Head Injury Symptoms
Head injury is the term used to describe any trauma to the head. Most often it is specifically referring to injury or trauma to the brain. Head injuries can be serious and potentially lethal. There is a broad range of types of head injury. These include:
1. Skull Fractures: This is a break in the bone (known as the skull) surrounding the brain. There are three types of skull fracture; linear skull fracture, depressed skull fractures, basilar skull fracture.
2. Intracranial (inside the skull) Hemorrhage (bleeding): This is caused by bleeding inside the skull (and sometimes the brain) due to head injury. Types include subdural hematoma, epidural hematoma, subarachnoid hemorrhage, intraparenchymal hemorrhage/cerebral contusion.
3. Closed head injuries: Closed head injuries describe any injury that is not caused by a penetrating trauma and not listed as one of the types above. It is a very broad range of injuries from minor to severe.
Depending on the nature of the injury, head traumas fall into two types:
- Penetrating head injury trauma is caused by missiles ( like a bullet) or objects that penetrate the skull (such as a knife or screwdriver)
- Blunt head injury trauma is suffered from a blow to the head from something such as a club or ball. Rapid deceleration injuries such as striking a car windshield or falling onto a surface fall in this category also.
Head injury symptoms vary greatly depending on the person, nature and severity of the injury. The following symptoms assume head injury is known to have occured or suspected.
Minor blunt head injuries symptoms may include
- Feeling dazed or a brief loss of consciousness
- Visual disturbances such as blurred vision
- Limited nausea and vomiting.
- Symptoms such as insomnia, lack of concentration, low tolerance to noise and light, and personality disturbances like irritability. These may last for a prolonged period of time.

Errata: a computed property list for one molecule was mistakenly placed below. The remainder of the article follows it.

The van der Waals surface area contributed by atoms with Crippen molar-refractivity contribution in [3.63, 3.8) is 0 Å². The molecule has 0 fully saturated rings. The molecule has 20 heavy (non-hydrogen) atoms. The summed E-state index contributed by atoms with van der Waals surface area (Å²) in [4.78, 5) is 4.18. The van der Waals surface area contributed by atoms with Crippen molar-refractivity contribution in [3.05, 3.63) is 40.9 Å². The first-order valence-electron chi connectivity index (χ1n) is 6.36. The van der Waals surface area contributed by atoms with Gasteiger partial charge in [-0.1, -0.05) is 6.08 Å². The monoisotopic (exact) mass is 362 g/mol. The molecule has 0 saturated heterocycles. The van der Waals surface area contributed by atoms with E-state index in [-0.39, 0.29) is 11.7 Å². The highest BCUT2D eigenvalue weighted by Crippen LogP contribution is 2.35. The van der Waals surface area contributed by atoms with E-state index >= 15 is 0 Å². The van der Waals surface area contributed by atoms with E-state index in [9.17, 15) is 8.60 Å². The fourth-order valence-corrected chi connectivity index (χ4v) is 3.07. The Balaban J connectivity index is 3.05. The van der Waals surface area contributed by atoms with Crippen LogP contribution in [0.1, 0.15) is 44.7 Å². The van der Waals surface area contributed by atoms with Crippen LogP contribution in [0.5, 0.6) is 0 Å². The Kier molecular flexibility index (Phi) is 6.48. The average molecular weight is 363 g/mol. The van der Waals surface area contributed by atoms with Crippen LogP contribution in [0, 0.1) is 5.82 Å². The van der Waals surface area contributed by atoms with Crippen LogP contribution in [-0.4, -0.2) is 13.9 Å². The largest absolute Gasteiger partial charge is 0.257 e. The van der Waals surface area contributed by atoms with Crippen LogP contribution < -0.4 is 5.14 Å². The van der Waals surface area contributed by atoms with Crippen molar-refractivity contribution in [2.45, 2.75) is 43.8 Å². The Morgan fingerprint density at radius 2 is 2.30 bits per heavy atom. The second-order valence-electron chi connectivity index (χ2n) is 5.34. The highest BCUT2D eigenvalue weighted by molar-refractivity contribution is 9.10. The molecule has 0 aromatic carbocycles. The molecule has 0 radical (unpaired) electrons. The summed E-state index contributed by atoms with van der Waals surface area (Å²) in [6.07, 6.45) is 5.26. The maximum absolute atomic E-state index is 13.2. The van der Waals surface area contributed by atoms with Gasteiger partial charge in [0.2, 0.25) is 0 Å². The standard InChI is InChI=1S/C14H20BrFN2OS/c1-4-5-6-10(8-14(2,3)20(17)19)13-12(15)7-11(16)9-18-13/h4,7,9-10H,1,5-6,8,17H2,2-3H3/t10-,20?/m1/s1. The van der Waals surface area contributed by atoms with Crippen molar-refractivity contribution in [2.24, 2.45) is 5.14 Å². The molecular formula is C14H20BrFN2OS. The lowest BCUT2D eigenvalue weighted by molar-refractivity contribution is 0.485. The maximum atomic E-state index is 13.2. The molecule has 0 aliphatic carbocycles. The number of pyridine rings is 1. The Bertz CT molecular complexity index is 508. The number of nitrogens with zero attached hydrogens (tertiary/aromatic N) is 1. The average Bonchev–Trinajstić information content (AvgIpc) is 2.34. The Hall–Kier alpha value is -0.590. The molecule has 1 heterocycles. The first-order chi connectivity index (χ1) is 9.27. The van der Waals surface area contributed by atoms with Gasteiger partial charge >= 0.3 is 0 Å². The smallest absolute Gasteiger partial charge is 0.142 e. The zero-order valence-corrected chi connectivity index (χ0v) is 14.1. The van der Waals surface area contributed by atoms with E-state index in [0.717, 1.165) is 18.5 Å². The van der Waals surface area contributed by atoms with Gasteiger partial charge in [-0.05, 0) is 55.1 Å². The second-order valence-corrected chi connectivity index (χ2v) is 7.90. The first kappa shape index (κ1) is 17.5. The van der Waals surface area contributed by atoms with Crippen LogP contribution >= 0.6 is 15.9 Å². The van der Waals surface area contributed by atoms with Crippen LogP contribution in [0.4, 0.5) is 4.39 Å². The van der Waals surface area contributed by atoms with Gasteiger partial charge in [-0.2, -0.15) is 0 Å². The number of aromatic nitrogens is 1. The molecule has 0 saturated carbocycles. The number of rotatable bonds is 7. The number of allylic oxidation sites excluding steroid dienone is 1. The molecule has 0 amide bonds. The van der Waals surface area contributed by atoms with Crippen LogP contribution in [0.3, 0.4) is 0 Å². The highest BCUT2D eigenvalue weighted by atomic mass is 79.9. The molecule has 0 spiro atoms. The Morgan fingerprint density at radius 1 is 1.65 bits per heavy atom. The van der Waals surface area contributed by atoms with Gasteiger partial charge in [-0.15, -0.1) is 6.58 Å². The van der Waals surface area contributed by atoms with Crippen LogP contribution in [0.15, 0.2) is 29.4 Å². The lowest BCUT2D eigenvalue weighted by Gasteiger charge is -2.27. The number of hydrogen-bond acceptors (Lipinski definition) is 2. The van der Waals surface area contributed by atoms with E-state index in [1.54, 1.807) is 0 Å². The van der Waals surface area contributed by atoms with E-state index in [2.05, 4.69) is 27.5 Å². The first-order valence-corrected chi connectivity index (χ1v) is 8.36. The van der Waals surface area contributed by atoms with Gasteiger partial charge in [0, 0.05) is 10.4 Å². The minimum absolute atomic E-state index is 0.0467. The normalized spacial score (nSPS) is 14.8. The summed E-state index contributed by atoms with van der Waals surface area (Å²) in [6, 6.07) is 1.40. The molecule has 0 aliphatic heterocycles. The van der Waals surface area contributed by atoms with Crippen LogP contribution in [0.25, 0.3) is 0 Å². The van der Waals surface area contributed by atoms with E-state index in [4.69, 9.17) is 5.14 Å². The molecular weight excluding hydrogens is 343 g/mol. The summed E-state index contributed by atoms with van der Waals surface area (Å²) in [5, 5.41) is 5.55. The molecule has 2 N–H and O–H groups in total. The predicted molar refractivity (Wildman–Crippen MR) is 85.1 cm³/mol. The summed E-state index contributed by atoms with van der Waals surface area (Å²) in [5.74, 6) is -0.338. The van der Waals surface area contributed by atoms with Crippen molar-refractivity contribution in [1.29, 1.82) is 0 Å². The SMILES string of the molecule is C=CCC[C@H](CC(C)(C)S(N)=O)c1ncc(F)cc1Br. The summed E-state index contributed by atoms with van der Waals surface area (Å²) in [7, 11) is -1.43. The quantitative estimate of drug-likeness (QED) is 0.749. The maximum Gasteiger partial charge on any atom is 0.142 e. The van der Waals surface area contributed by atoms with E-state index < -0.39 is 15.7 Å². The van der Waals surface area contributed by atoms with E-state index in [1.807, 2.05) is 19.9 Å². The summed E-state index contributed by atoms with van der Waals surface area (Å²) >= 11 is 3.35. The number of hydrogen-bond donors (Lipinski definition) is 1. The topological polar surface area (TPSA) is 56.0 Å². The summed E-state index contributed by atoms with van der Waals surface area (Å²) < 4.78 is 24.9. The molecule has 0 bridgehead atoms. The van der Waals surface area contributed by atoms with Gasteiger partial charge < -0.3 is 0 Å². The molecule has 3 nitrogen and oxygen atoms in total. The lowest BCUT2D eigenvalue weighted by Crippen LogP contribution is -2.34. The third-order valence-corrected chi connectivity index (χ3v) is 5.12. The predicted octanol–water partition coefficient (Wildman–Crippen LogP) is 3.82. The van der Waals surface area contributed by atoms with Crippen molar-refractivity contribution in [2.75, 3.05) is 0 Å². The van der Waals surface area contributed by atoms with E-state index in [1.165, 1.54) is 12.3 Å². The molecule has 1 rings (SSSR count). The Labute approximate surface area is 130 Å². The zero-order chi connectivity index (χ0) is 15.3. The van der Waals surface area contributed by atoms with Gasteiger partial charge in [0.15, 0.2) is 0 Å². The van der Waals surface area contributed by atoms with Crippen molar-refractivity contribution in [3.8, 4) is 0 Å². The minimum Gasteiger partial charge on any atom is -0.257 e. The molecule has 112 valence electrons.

Severe blunt head trauma symptoms involves:
- Unconsciousness lasting from two or more minutes,up to days or weeks.
- Possible permanent neurological deficits. These deficits are similar to those seen in stroke, such as difficulty speaking, walking and understanding and/or paralysis
- Death can result
Penetrating head trauma symptom:
These can look minor and develop to a potentially life-threatening situation. The symptoms are the same as those of serious blunt head trauma. This is generally always treated as a serious life threatening injury.
As a rule of thumb; all potentially serious head injury trauma and symptoms should be treated by emergency medical personnel. Surgery or observation may be necessary. Follow your doctor’s recommended course of treatment.
Children’s developing skulls do not provide the protection the mature adult skull does to the brain. All head trauma in children should be treated as potentially serious.
Imaging such as x-ray and scans of the head and brain are needed to determine if head injury is possibly serious. A head injury that only appears minor on the surface may actually be life threatening underneath the skull. Head injury symptoms can quickly become life threatening with little or no warning. Readily available treatment may increase chances of survival.